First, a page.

Tuesday, July 18, 2017

Joan Meets Greer Again

When Jimmy Lee's (Robert Taylor) proposal of marriage to Mary Howard (Joan Crawford) is rejected, Jimmy begins to suspect he has been replaced in Mary's affections. He is distressed to discover that his rival is the very married publisher Rogers Woodruf (Herbert Marshall). Based on Mary's theory (as purported in her new novel) that the rejected wife and new lover can have an intelligent conversation about the affair, Jimmy maneuvers Clare Woodruf (Greer Garson) into a meeting with Mary, without either knowing about their mutual lover.

We discussed When Ladies Meet (1941) several years ago, but with the opportunity to discuss it in the context of the Harding/Loy version, we decided to view it again. As with the prior film, the plot hinges on the relationship between Clare and Mary. One real problem with this verson is that Joan Crawford's Mary becomes quite annoying.  The film requires that you be able to like both women, but it is hard to like Mary. She's snobbish and affected (taking on the personality of Rogers). As a result, you begin to wonder why anyone would like her.  Plus, where Ms. Loy appeared innocent and somewhat naive, Ms. Crawford SEEMS more knowing, and that sophistication works against her characterization. With Mary and Clare more obviously played as contemporaries (where there seemed almost a big sister-little sister affection between Ms. Harding and Ms. Loy), Mary should know better than to be taken in by a cad like Rogers.
That the first film was pre-code, and this one is firmly within the Code era makes very little difference. The stories are exactly the same, and we still have little bits of double-entendre (primarily from Spring Byington as Bridget Drake). The character of Walter del Canto (Rafael Storm) is played as though the actor intends him to be gay (which was not the case in the original). The racy plot is still not all that racy.

Spring Byington  is a marked improvement over Alice Brady. She plays Bridgie as a tad risque, but essentially sweet. She has a much lighter touch than Ms. Brady, and is able to make the character very appealing.  Interestingly, Ms. Byington had originated the part on Broadway (AFI catalog); why she was passed over in the first iteration of the film is puzzling - she had appeared the same year that version was released as Marmee in Little Women (1933). Ms. Byington had a long and varied career.  From 1924 to 1935, she appeared steadily on Broadway, appearing in 20 plays (including The Merchant of Venice, in which she played Nerissa). Her film career really started in 1933 (she had appeared in one short film in 1930); after she left Broadway for good, she worked steadily in films, television, and radio (her show, December Bride was first a radio, then a television show).  She married once, (she was engaged for a long time, but her fiance died before they wed) and she had two daughters. She was close to actress Marjorie Main, but their relationship is unclear. She loved science fiction and at one point took flying lessons (the studio made her stop). She died of cancer in 1971 at the age of 84.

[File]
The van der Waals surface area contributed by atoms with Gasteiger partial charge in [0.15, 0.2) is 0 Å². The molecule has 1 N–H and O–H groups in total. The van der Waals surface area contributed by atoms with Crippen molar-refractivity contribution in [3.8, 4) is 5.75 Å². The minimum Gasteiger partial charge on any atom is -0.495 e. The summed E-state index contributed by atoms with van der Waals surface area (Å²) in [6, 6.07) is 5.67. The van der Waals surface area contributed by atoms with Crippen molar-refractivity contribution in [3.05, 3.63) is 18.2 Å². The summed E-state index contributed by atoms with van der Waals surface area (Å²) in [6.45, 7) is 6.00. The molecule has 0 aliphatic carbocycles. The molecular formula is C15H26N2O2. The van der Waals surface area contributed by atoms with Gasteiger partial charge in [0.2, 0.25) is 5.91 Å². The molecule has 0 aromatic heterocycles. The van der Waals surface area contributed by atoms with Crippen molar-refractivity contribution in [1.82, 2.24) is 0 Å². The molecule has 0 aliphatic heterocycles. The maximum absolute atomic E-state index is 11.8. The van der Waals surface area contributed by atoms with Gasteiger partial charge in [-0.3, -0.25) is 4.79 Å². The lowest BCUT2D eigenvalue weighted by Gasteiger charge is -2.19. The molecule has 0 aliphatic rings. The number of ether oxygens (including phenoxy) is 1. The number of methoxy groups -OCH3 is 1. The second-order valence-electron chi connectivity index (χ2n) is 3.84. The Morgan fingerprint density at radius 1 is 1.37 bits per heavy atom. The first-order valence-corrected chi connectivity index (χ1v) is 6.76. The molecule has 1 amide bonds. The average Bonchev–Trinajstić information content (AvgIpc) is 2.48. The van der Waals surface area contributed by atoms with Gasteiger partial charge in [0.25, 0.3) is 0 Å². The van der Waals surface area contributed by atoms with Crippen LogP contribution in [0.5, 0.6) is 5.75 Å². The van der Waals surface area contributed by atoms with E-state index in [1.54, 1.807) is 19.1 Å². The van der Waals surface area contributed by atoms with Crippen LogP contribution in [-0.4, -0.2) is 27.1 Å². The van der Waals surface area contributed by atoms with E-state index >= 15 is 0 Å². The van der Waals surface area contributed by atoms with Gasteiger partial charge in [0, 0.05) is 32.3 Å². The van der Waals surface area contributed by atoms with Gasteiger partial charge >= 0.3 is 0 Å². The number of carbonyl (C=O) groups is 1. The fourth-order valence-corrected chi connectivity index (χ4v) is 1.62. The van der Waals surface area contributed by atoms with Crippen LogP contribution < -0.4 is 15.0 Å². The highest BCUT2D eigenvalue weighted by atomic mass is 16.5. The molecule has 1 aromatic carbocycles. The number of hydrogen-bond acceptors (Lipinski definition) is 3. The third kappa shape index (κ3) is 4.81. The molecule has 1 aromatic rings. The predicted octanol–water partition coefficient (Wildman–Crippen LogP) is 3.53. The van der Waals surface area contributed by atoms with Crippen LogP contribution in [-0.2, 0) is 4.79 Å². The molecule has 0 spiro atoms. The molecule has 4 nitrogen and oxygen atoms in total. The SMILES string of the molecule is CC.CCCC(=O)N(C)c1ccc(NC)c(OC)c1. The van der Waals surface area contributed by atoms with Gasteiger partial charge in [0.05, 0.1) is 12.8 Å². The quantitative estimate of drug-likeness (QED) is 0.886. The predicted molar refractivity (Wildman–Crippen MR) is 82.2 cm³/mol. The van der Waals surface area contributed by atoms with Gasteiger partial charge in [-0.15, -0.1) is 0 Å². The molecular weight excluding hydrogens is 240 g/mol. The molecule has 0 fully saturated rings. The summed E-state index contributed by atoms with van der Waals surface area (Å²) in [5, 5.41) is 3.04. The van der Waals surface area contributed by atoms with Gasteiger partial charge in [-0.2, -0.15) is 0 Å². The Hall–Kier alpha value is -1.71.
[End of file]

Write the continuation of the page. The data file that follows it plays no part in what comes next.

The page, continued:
Even with a second viewing, we were unimpressed with either of the men in this version. In the earlier film, Robert Montgomery's youth played in his favor. His attempts to convince Mary of Rogers duplicity seemed innocent, if somewhat artless. Robert Taylor, however, is much older and more mature in appearance. His wooing becomes almost stalker-ish, making him unappealing. If there is any chemistry at all, it is between Mr. Taylor and Ms. Garson. Their scenes on the boat are humorous and convivial. He never seems to have even a moment of camaraderie with Ms. Crawford. By the end though, we felt the women would be better off alone than with either Mr. Taylor or the self-absorbed Rogers.
The performance that really stands out in this film is that of Greer Garson, who, according to this TCM article was being groomed for stardom by MGM (following an Oscar nominated performance in Goodbye, Mr. Chips). Ms. Garson started her career on stage and television in the UK, and that was where Louis B. Mayer discovered her. Following her small, but important part in Goodbye, Mr. Chips (1939), she appeared in Pride and Prejudice (1940) with Laurence Olivier, and in Blossoms in the Dust (1941), the first of FIVE consecutive Oscar nominations as Best Actress. She would ultimately be nominated seven times, winning for Mrs. Miniver (1942).  [She currently holds the record for the longest Oscar speech - 5 minutes and 30 seconds].  Her 1943 marriage to Richard Ney, who had played her son in Mrs. Miniver and was 27 years younger than Ms. Garson created a bit of a scandal; the marriage lasted until 1947.  Some say the problems in the tumultuous marriage resulted from the age difference. However, the couple were separated almost immediately after their marriage when Ney was called up to serve in the military. When he returned, he found work hard to come by, while his wife was still quite popular, resulting in dissension (Michael Troyan, A Rose for Mrs. Miniver: The Life of Greer Garson, 1999). Following that divorce, Ms. Garson married Buddy Fogelson. She worked sporadically after that, eventually retiring with her husband to his Texas ranch. They were together until his death in 1987. Ms. Garson died in 1996 at the age of 91.

The New York Times wondered in their review why this "Hoover-vintage comedy" was "resurrected". We wondered the same thing. It's not really a showpiece for any of its actors - quite frankly, it does most of them a disservice. It's worth a look to see Greer Garson and Spring Byington, though. We'll leave you with this trailer, which introducess several of our key characters: